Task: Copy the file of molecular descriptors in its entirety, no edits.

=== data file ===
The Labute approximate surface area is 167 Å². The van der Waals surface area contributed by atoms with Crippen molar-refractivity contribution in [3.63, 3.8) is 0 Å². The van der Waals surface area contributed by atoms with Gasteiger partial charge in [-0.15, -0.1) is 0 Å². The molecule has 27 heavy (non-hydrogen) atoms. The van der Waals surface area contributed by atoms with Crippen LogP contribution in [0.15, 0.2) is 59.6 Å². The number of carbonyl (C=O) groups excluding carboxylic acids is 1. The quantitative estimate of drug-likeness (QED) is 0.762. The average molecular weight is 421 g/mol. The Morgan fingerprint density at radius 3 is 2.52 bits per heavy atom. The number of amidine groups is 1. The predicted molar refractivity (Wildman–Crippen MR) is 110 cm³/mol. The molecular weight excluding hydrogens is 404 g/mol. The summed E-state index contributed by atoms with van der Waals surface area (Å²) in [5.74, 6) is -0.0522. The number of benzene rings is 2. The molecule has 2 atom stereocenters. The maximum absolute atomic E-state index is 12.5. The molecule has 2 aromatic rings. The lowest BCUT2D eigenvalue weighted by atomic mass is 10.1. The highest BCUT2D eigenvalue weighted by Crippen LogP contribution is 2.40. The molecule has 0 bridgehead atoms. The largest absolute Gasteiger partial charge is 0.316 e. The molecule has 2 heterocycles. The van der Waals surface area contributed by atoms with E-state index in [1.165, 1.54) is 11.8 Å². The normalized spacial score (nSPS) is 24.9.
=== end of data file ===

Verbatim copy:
The Labute approximate surface area is 167 Å². The van der Waals surface area contributed by atoms with Crippen molar-refractivity contribution in [3.63, 3.8) is 0 Å². The van der Waals surface area contributed by atoms with Gasteiger partial charge in [-0.15, -0.1) is 0 Å². The molecule has 27 heavy (non-hydrogen) atoms. The van der Waals surface area contributed by atoms with Crippen LogP contribution in [0.15, 0.2) is 59.6 Å². The number of carbonyl (C=O) groups excluding carboxylic acids is 1. The quantitative estimate of drug-likeness (QED) is 0.762. The average molecular weight is 421 g/mol. The Morgan fingerprint density at radius 3 is 2.52 bits per heavy atom. The number of amidine groups is 1. The predicted molar refractivity (Wildman–Crippen MR) is 110 cm³/mol. The molecular weight excluding hydrogens is 404 g/mol. The summed E-state index contributed by atoms with van der Waals surface area (Å²) in [5.74, 6) is -0.0522. The number of benzene rings is 2. The molecule has 2 atom stereocenters. The maximum absolute atomic E-state index is 12.5. The molecule has 2 aromatic rings. The lowest BCUT2D eigenvalue weighted by atomic mass is 10.1. The highest BCUT2D eigenvalue weighted by Crippen LogP contribution is 2.40. The molecule has 0 bridgehead atoms. The largest absolute Gasteiger partial charge is 0.316 e. The molecule has 2 heterocycles. The van der Waals surface area contributed by atoms with E-state index in [1.165, 1.54) is 11.8 Å². The normalized spacial score (nSPS) is 24.9.